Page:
Arduino’s [1] all the rage, and most other microcontrollers are merely players. Back in my day we had to LDA, STA uphill both ways through zero page, bank switching all the way [2], but with Arduino many things are embarrassingly easy. Aimee and I had been discussing cellular automata recently [3], and it was not too much of a challenge to find an Arduino board with sufficient guts to drive an LED matrix [4] (on rechargeable battery even). indeed. I ordered an Arduino Pro 328 (3.3V, 8MHz model), 8×8 LED matrix, and an 850mAh battery – the latter about the dimensions of a matchbook, and quite happily runs AAP for almost a week.

Low parts count was a specific design goal, so I went with the direct drive approach [5] – the LED matrix is directly connected to the processor’s I/O pins, and the magic is done in software (i.e. patterns are raster scanned [6] onto to the LEDs so only one row is actually lit at once, but you see more than than due to persistence of vision [7] – maybe Aimee will let me write something about narrow bandwidth mechanical TV [8] sometime – oops distracted). It is possible to drive multiple LED matrices but that would’ve added parts – though one imagines we could’ve broken Aimee’s other arm for more real estate. One imagines.

After a virtuous amount of soldering, swearing, and scorching myself with hot glue the pieces came together (I used an old Ethernet cable and some spare resistors). Sparkfun’s data sheets were incorrect, so had to do some reverse engineering to determine actually which pins controlled what rows/columns. A minor thing but always adds to one’s sense of accomplishment.

And the code? Well, I wrote my own and it is available on request; much example Conway/Arduino code uses interrupts [9] (implementing a convenient background task that updates the display for you) and copies 2D arrays back and forth (not particularly CPU efficient). Most Arduino processors have more than enough CPU for that – but I went with the interleaved, swap pointers for frame buffers approach [10]. More complex but seemed true to my 8 bit roots [11].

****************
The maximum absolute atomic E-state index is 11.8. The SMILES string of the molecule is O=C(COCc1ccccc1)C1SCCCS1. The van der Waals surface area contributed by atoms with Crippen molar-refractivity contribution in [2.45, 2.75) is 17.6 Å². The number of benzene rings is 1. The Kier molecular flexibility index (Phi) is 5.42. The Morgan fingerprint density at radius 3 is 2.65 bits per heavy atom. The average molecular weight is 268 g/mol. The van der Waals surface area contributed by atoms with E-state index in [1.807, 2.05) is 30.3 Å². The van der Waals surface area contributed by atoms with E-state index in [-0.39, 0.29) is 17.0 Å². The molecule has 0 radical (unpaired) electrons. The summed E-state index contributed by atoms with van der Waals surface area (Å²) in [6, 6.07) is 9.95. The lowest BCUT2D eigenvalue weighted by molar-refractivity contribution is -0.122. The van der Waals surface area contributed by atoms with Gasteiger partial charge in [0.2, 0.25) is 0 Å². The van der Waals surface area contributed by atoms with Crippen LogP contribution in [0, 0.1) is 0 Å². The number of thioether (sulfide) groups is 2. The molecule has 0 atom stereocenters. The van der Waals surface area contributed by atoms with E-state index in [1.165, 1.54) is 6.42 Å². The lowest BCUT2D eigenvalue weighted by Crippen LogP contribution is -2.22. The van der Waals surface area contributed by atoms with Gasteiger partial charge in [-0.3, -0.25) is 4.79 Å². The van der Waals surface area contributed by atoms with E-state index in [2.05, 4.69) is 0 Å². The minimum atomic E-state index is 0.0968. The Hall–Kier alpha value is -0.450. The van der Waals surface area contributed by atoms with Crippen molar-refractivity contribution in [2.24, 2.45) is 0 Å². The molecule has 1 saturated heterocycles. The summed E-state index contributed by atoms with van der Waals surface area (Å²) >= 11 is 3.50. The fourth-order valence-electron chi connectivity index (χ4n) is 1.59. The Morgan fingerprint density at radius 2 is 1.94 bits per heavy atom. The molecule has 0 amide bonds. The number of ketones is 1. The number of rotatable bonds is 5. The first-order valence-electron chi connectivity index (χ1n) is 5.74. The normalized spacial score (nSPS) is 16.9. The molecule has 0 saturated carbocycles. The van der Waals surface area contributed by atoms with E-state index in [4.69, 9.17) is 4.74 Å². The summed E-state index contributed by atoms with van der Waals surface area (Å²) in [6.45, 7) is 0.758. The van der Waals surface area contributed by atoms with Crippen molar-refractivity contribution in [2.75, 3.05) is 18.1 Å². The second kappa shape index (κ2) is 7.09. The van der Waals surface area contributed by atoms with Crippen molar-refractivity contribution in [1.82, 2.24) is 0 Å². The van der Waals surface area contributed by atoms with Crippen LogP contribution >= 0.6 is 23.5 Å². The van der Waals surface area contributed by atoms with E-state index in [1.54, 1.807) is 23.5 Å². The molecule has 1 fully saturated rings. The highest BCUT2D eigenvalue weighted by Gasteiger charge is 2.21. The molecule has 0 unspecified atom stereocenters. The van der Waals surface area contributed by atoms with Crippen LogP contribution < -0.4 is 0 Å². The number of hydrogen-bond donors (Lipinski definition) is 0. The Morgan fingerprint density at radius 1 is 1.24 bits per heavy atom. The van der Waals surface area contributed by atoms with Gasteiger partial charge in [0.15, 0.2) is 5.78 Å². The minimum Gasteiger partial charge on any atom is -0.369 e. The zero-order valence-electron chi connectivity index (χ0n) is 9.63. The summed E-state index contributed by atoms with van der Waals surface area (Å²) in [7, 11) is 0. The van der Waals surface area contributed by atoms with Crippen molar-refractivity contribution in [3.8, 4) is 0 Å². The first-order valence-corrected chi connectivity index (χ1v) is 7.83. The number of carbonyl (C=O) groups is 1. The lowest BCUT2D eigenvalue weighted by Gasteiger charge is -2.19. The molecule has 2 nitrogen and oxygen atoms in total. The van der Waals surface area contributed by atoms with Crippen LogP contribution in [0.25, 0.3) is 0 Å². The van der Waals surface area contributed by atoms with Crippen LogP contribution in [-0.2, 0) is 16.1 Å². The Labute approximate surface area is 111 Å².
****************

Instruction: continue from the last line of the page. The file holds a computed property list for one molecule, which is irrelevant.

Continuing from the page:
1. Ardunio – a bewilderingly awesome open source gem of hardware and software that makes it easy to build things that do anything from blink lights to fly unmanned aerial vehicles

2. My first computer of was a C64 – STA/LDA are 6502/6510 machine language instructions

3. So called artifical life – cells that live or die, by a small number of logical rules, generally within a 2 dimensional space – like Conway’s Game of Life

4. LED matrix – a grid of light emitting diodes, essentially efficient light bulbs that can be switched on or off to create images

5.  The direct drive approach

6. Raster scanning – in this context, building up a picture by drawing successive lines of pixels

7. The effect thought to be behind why humans perceive motion from rapidly presented images, called Persistence of Vision

8. Mechanical TV – or so called Narrow Bandwidth Television. Using a spinning disc or mirror to draw a picture

9. Interrupt – a way for hardware or software to grab a processor’s attention for something and then return it to where it left off.

10. Frame buffer – in this context, an area of memory used to describe which LEDs should be on or off

11. I’m old, another reference to C64s.


So yeah.  That’s how it’s done, peeps.  Stay tuned for other such techie tales :P  Also, an interesting notion: using the Conway Glider as an emblem for hackers…

[oh, and P.S. I figured out what was causing issues with comments section, so feel free to comment in the knowledge that it will not disappear]